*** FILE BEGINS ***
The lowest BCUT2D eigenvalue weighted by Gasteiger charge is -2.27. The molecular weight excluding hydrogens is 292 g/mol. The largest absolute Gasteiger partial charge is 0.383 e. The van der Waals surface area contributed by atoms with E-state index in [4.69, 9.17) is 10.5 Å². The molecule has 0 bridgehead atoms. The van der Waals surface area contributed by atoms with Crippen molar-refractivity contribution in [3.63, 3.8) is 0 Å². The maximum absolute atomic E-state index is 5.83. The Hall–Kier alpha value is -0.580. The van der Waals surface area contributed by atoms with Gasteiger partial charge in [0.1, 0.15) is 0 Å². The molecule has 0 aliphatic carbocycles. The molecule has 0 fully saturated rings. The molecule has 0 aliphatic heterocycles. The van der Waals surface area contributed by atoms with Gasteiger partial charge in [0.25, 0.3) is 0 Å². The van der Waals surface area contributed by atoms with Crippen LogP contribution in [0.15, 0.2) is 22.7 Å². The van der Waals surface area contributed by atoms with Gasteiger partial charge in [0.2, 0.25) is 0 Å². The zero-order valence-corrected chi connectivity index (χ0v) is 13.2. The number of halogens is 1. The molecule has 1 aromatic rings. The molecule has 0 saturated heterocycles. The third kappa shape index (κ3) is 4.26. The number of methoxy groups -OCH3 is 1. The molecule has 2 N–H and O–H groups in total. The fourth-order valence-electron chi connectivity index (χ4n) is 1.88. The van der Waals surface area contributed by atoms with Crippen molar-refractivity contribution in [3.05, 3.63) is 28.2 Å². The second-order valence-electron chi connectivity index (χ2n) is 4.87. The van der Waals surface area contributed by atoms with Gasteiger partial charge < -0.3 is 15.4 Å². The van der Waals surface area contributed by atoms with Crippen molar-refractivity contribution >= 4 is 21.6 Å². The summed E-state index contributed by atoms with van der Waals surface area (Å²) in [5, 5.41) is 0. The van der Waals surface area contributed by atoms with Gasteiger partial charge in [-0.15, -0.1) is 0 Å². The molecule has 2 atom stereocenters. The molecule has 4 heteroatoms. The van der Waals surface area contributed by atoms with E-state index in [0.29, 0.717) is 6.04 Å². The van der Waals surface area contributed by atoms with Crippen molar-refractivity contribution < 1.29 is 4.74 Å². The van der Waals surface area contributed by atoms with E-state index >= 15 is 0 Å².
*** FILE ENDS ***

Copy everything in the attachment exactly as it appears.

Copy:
The lowest BCUT2D eigenvalue weighted by Gasteiger charge is -2.27. The molecular weight excluding hydrogens is 292 g/mol. The largest absolute Gasteiger partial charge is 0.383 e. The van der Waals surface area contributed by atoms with E-state index in [4.69, 9.17) is 10.5 Å². The molecule has 0 bridgehead atoms. The van der Waals surface area contributed by atoms with Crippen molar-refractivity contribution in [3.63, 3.8) is 0 Å². The maximum absolute atomic E-state index is 5.83. The Hall–Kier alpha value is -0.580. The van der Waals surface area contributed by atoms with Gasteiger partial charge in [0.1, 0.15) is 0 Å². The molecule has 0 aliphatic carbocycles. The molecule has 0 fully saturated rings. The molecule has 0 aliphatic heterocycles. The van der Waals surface area contributed by atoms with Gasteiger partial charge in [0.25, 0.3) is 0 Å². The van der Waals surface area contributed by atoms with Crippen LogP contribution in [0.15, 0.2) is 22.7 Å². The van der Waals surface area contributed by atoms with Gasteiger partial charge in [0.2, 0.25) is 0 Å². The zero-order valence-corrected chi connectivity index (χ0v) is 13.2. The number of halogens is 1. The molecule has 1 aromatic rings. The molecule has 0 saturated heterocycles. The third kappa shape index (κ3) is 4.26. The number of methoxy groups -OCH3 is 1. The molecule has 2 N–H and O–H groups in total. The fourth-order valence-electron chi connectivity index (χ4n) is 1.88. The van der Waals surface area contributed by atoms with Crippen molar-refractivity contribution in [3.05, 3.63) is 28.2 Å². The second-order valence-electron chi connectivity index (χ2n) is 4.87. The van der Waals surface area contributed by atoms with Gasteiger partial charge < -0.3 is 15.4 Å². The van der Waals surface area contributed by atoms with Crippen molar-refractivity contribution >= 4 is 21.6 Å². The summed E-state index contributed by atoms with van der Waals surface area (Å²) in [5, 5.41) is 0. The van der Waals surface area contributed by atoms with Gasteiger partial charge in [-0.15, -0.1) is 0 Å². The molecule has 2 atom stereocenters. The molecule has 4 heteroatoms. The van der Waals surface area contributed by atoms with E-state index in [0.29, 0.717) is 6.04 Å². The van der Waals surface area contributed by atoms with Crippen molar-refractivity contribution < 1.29 is 4.74 Å². The van der Waals surface area contributed by atoms with E-state index >= 15 is 0 Å².